BEFORE YOU LEAVE
We recommend preparing a seam sealer for emergencies. All major seams are factory taped.
Camping in conditions which cause the original seams to be continuously exposed to heavy rain, runoff, or ground level water, apply extra seam sealing to seams which have 2 or 3 layers of different fabrics stitched together. Seams on uncoated nylon or mesh panels don’t need extra treatment. There is no need to seal the seams in the roof or the factory taped seams. We recommend sealing of leashes and reinforcement points.
Over time seams could experience delamination. Simply clean the seam and apply seam sealer that can be purchased at most outdoor stores.
Apply sealant to the inside and outside of all exposed seams. Several thin layers will work better than one thick layer. Read and follow manufacture’s instructions.
SET UP YOUR TENT PRIOR YOUR FIRST TRIP
To ensure you are familiar with set up and the tent is in proper condition.
WHILE YOU’RE CAMPING
CHOOSING A SITE
Avoid low areas, which are likely to collect water. Always choose a site with good drainage. Inspect the site and remove any sharp or protruding objects that could damage the tent floor.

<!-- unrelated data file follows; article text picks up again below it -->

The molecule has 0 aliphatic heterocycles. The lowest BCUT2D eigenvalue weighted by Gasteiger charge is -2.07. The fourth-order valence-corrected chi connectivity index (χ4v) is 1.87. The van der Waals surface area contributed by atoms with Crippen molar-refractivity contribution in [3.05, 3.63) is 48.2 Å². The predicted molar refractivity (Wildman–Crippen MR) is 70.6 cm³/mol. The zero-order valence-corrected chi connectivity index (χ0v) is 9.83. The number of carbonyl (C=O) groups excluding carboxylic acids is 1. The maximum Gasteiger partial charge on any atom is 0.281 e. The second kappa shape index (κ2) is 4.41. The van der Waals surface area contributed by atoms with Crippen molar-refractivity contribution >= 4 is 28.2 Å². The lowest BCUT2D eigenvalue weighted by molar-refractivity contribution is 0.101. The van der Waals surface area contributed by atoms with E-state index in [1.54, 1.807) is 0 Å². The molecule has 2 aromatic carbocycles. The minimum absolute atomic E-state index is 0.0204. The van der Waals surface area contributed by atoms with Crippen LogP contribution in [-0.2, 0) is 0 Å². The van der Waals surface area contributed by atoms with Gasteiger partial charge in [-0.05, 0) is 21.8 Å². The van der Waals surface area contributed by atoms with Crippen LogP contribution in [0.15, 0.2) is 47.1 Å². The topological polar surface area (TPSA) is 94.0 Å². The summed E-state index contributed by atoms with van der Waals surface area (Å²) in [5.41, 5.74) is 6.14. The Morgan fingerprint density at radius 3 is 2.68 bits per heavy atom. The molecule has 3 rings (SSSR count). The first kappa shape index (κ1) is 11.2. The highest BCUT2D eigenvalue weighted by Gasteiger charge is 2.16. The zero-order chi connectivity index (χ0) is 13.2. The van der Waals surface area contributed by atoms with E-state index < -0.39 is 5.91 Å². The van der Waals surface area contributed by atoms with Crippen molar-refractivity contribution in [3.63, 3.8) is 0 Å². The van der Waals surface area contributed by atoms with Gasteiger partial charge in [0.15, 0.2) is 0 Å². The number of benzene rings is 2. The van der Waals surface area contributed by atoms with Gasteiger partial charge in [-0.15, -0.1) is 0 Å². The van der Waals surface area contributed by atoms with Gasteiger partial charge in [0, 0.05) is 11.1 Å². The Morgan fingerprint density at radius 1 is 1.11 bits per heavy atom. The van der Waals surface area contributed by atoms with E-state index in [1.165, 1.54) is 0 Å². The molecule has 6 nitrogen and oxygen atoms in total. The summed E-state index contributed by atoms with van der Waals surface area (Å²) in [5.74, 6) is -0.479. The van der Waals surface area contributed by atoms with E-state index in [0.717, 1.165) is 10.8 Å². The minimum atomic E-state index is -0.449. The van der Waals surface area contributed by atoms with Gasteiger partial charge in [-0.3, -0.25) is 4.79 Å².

All tents need to be staked down to keep them from blowing away. Securing the tent by placing heavy objects inside is not just adequate.
STAKING TENT BODY
Once the tent body is erected, stake it out before the fly is put on. This enables you to square the tent up to ensure that the fly goes on properly and that the seams align with the frame. Pull the base of the tent taut between each web stake out loop or ring & pin. Make sure that all corners are square. It is important that you don’t stake the tent out too tightly. You will know it’s too tight, if the door zippers cannot be easily operated.
DRAPE FLY OVER
With the tent properly staked, drape the fly over the frame, attach its tent connection points and stake down any pullouts. The above is not applicable for tents with external pole sleeves and inner tents attached to the fly-sheet.
Do not attempt to remove the stakes by pulling on the tent becket loop, as this could cause the fabric to tear. The best way is to pry on the stake itself.
STAKING IN SPECIAL CONDITIONS
Sand: Long broad stakes with plenty of surface area are ideal in loose, sandy soil.
Hard, Rocky, or Frozen Soil: Steel stakes work well in these conditions. Store steel stakes separately. If stored with your tent, the sharp edges can cut the fabric. Steel stakes can also leave rust stains, which might damage your tent.
Snow: Use “dead man” anchors: bury objects (branches, tent bags, or stuff sacks filled with snow) that have a great deal of surface area. Tents can also be tied to snowshoes, skis, or ski poles, which are stuck in the snow.
When high winds or a storm are predicted, do not count on staking alone to keep your tent secure. Depending on the model, your tent fly has built-in loops or rings at optimal guy out locations. It’s important to put in the extra time guying out your tent. Correctly done, it can save your tent during exceptional weather.